Photo by Bob Dewey
Anyone who listens to commercial radio nowadays has probably been hit with the impression that a lot of pop music sounds very similar. It’s easy to dismiss this complaint as a gripe of the old and the cynical, but science actually bears this out: pop music has indeed been pretty homogenous throughout its history and is becoming ever more so.
In one 2014 study, researchers in the US and Austria analysed more than 500,000 albums, across 15 genres and 374 sub-genres. The complexity of each genre of music over time was compared to its sales. And almost always, as genres increase in popularity, they also become more generic.
In itself, this does not mean much – since genres and subgenres are always emerging. It may be considered a truism that a genre becomes accepted once its rules are defined – and once the genre is established, deviation will result in a new genre or sub-genre. For instance, funk emerged as a new genre out of soul and RnB, with a far stronger emphasis on rhythmic groove and the bass.
Another study, in 2012, measured the evolution of Western popular music, using a huge archive known as the Million Song Dataset, which contains vast amounts of low-level data about the audio and music content in each song. They found that between 1955 and 2010, songs had become louder and less varied in terms of their musical structure.
These are trends – but the perception among many listeners is that this homogenisation of music has taken a big leap forward in recent years. And there are a couple of important technological developments that have made this happen.
The loudness war
Dynamic range compression is the (usually automated) continual adjustment of the levels of an audio signal, primarily intended to reduce the variations in loudness. Its overuse has led to a “loudness war”. The musician who wants a loud recording, the record producer who wants a wall of sound, the engineers dealing with changing loudness levels during recording, the mastering engineers who prepare content for broadcast and the broadcasters competing for listeners have all acted as soldiers in this loudness war.
But the loudness war may have already peaked. Audiologists have become concerned that the prolonged loudness of new albums might cause hearing damage and musicians have highlighted the sound quality issue. An annual Dynamic Range Day has been organised to raise awareness, and the non-profit organisation Turn Me Up! was created to promote recordings with more dynamic range. Standards organisations have provided recommendations for how loudness and loudness range can be measured in broadcast content, as well as recommending appropriate ranges for both. Together, these developments have gone a long way towards establishing a truce in the loudness war.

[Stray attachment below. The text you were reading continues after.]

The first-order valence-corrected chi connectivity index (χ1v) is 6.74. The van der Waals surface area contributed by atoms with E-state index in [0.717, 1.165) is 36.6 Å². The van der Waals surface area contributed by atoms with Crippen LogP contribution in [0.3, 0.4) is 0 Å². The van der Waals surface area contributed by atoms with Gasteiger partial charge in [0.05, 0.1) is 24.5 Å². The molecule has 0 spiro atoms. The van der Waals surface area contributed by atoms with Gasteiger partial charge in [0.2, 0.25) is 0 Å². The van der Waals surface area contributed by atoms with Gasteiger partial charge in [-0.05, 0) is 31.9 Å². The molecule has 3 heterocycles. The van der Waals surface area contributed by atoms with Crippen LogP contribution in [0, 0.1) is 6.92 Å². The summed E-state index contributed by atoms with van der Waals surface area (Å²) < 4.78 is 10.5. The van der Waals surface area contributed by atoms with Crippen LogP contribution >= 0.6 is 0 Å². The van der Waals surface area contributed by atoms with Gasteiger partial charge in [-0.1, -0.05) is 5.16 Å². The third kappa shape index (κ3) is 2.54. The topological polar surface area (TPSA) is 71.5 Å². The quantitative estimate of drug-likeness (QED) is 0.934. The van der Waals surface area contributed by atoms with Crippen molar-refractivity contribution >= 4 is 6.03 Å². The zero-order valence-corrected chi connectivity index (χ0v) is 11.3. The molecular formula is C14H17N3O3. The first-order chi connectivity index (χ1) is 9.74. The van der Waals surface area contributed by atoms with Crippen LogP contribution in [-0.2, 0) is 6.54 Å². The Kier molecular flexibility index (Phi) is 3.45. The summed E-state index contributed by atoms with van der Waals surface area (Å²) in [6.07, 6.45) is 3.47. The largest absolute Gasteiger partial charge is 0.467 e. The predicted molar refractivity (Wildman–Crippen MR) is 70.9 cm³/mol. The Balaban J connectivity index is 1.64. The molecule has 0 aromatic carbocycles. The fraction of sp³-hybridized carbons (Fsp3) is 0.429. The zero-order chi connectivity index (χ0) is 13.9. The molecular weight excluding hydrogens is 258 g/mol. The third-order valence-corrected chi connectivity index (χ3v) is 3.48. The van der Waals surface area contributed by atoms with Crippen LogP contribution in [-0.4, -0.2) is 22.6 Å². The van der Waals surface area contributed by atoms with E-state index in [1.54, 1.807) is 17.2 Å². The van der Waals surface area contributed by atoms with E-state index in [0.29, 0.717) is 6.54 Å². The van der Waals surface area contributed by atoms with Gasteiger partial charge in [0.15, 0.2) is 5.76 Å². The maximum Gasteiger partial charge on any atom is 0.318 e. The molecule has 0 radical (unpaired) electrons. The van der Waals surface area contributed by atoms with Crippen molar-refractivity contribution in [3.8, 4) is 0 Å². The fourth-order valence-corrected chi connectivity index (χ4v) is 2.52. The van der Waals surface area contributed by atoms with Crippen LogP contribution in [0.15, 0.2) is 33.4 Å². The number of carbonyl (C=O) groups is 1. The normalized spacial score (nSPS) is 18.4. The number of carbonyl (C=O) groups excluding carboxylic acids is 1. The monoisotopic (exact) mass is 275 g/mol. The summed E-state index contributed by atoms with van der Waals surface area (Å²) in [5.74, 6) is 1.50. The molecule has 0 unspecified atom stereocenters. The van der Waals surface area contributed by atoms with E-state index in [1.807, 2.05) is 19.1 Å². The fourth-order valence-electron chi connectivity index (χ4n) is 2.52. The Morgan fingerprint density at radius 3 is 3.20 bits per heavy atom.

But there’s another technology trend that shows no signs of slowing down. Auto-Tune, which a surprising number of today’s record producers use to correct the pitch of their singers, actually originated as a byproduct of the mining industry.
From 1976 through to 1989, Andy Hildebrand worked for the oil industry, interpreting seismic data. By sending sound waves into the ground, he could detect the reflections and map potential drill sites – in effect, using sound waves to find oil underground. Hildebrand, popularly known as “Dr Andy”, studied music composition at Rice University in Houston, Texas and used his knowledge in both areas to develop audio processing tools – the most famous of which was Auto-Tune.
At a dinner party, a guest challenged him to invent a tool that would help her sing in tune. Based on the phase vocoder, which covers a range of mathematical methods to manipulate the frequency representation of signals, Hildebrand devised techniques to analyse and process audio in musically relevant ways. Hildebrand’s company, Antares Audio Technologies, released Auto-Tune in late 1996.
Auto-Tune was intended to correct or disguise off-key vocals. It moves the pitch of a note to the nearest true semitone (the nearest musical interval in traditional octave-based Western tonal music), thus allowing the vocal parts to be tuned.
The original Auto-Tune had a speed parameter which could be set between 0 and 400 milliseconds and determined how quickly the note moved to the target pitch. Engineers soon realised that this could be used as an effect to distort vocals and make it sound as if the voice leaps from note to note while staying perfectly and unnaturally in tune all the while. It also gives the voice an artificial, synthesiser-like sound, that can be appealing or irritating depending on your personal taste.
This unusual effect was the trademark sound of Cher’s December 1998 hit song, Believe, which was the first commercial recording to intentionally feature the audible side-effects of Auto-Tune.
Like many audio effects, engineers and performers found a creative use for Auto-Tune, quite different from the intended use. As Hildebrand said: “I never figured anyone in their right mind would want to do that.” Yet Auto-Tune and competing pitch correction technologies, such as Celemony’s Melodyne, are now widely applied (in amateur and professional recordings – and across many genres) for both intended and unusual, artistic uses.
Its became so prevalent, in fact, that these days it is expected almost universally on commercial pop music recordings. Critics say that it is a major reason why so many recordings sound the same nowadays (though the loudness wars and overproduction in general are also big factors). And some young listeners who have grown up listening to auto-tuned music think the singer lacks talent if they hear an unprocessed vocal track.
It has been lampooned in music and television and on social media, and Time magazine called it one of the “50 Worst Inventions”. But if anything, both its subtle, corrective use and overt, creative use continues to grow. So if you can’t tell your Chris Brown from your Kanye West, it may be down to Dr Andy.